Ambiguity, Guacamole, and Dirt
Kevin Sampsell Opts for the Writer's Challenge
Propeller: Your novel This is Between Us chronicles the nuances of the first five years of a romantic relationship. It is now year thirty of that relationship. What are your characters doing?
Kevin Sampsell: Oh, man. Do you really want me to tarnish the imagination of everyone who's read the book? Seems like a bad idea to speculate on that mystery, especially as the author. Like, what if Bill Murray told you what he said in Scarlett Johansson's ear at the end of Lost In Translation? It would instantly cut off the imaginations of every viewer that has wondered about that. One of the great powers that people who create have is that authority to say when something ends.
But okay, let's say there was an ill-advised sequel to the book and the couple are at retirement age. The whole book would be about them traveling in a mobile home and breaking down in odd little places like Shamrock, Texas, and having awkward conversations about insurance and hearing aids. The narrator might have to take Viagra and he'd be constantly struggling to lose about thirty pounds and stop eating doughnuts. The woman would actually be happier and hotter as an older lady and she'd be constantly fighting off thirty-something dudes who flirt with her on Facebook. But by that year, it'll be called Facewire or something like that. Not sure about the kids. Maybe Vince has joined a cult or become a stuntman. Maxine is probably a model, or maybe in jail.
Propeller: What is the 2nd best sentence in the world?
Kevin Sampsell: Well, if the first best (the best best!) is any random creation by the amazing Gary Lutz, maybe the 2nd best would be something from Barry Hannah's Airships. It's a book full of great ones (like in "Return to Return": He hated the sight of pain and blood, and by this time he had become a thin, weak, balding drunkard of a very disagreeable order, even to himself.) A close third would be Diane Williams (Opening sentence to her story "My Highest Mental Achievement": Baby, I will miss your common sense, and your blindness to psychology.) or maybe one of those cut-up sentences in William S. Burroughs's Naked Lunch. There's also a really awesome story in the new Ben Marcus book (the title story, "Leaving the Sea") that is predominantly one sentence until just about the end.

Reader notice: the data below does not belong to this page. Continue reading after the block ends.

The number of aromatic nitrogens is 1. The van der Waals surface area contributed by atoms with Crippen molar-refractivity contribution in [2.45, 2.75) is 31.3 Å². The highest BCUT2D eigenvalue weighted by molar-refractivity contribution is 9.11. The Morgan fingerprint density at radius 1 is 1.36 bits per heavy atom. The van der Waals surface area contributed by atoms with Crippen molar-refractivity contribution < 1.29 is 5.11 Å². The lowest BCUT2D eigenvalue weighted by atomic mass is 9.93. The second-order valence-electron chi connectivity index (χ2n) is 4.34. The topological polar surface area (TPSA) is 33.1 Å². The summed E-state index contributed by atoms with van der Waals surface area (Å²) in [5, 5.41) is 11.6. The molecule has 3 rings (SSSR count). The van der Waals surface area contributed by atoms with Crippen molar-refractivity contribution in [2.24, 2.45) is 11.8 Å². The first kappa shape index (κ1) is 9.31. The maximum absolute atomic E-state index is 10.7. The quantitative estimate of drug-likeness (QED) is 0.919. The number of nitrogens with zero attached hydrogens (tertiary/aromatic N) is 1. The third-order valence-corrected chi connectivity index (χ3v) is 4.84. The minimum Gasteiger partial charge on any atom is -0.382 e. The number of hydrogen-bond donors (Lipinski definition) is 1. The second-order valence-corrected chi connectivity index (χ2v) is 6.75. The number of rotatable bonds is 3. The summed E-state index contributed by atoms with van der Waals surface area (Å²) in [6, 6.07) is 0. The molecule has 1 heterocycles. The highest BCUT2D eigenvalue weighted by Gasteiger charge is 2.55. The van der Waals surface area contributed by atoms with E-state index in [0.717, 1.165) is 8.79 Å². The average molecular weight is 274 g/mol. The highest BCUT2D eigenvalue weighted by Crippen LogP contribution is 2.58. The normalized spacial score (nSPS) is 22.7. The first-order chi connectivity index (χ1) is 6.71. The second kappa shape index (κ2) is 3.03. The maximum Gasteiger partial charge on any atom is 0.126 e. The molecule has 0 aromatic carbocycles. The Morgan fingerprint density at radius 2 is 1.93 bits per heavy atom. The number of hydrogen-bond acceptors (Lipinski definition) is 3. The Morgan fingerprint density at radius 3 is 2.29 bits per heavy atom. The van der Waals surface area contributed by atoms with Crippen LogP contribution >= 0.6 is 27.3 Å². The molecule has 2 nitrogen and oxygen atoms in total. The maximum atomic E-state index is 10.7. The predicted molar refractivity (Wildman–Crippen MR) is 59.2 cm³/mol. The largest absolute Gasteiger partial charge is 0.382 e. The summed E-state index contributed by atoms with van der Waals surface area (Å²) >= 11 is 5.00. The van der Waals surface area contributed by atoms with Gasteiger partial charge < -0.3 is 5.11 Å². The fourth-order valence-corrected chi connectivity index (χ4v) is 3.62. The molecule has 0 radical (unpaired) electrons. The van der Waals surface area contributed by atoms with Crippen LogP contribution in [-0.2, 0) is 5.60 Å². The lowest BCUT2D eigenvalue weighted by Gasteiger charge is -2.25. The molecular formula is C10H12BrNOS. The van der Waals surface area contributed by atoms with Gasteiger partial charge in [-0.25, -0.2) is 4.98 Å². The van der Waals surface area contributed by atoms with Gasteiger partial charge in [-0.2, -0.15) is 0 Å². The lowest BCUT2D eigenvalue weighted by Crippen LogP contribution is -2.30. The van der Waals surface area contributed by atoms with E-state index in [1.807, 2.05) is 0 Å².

Propeller: Write a short poem about pants.
There's a hole in
my left pocket.
I stick my fingers
inside and wonder
about all that I've lost.
Propeller: Write a step-by-step instruction manual for taking over the world.
Kevin Sampsell: This might not be what you expect. But I bet if someone actually did these things, it would work:
1. Read every travel guide published so far this year.
2. Practice voodoo and yoga.
3. Learn how to sing.
4. Go back in a time machine and save John F. Kennedy.
5. Learn how to breed cute Internet-ready cats.
6. Jump out of an airplane.
7. Walk around naked more often.
Propeller: In another vignette from This is Between Us, the protagonist goes on a quest to find a slushie with his girlfriend’s teenage daughter. Though nothing monumental occurs, this simple experience brings them closer. Describe the most important quest you’ve ever undertaken.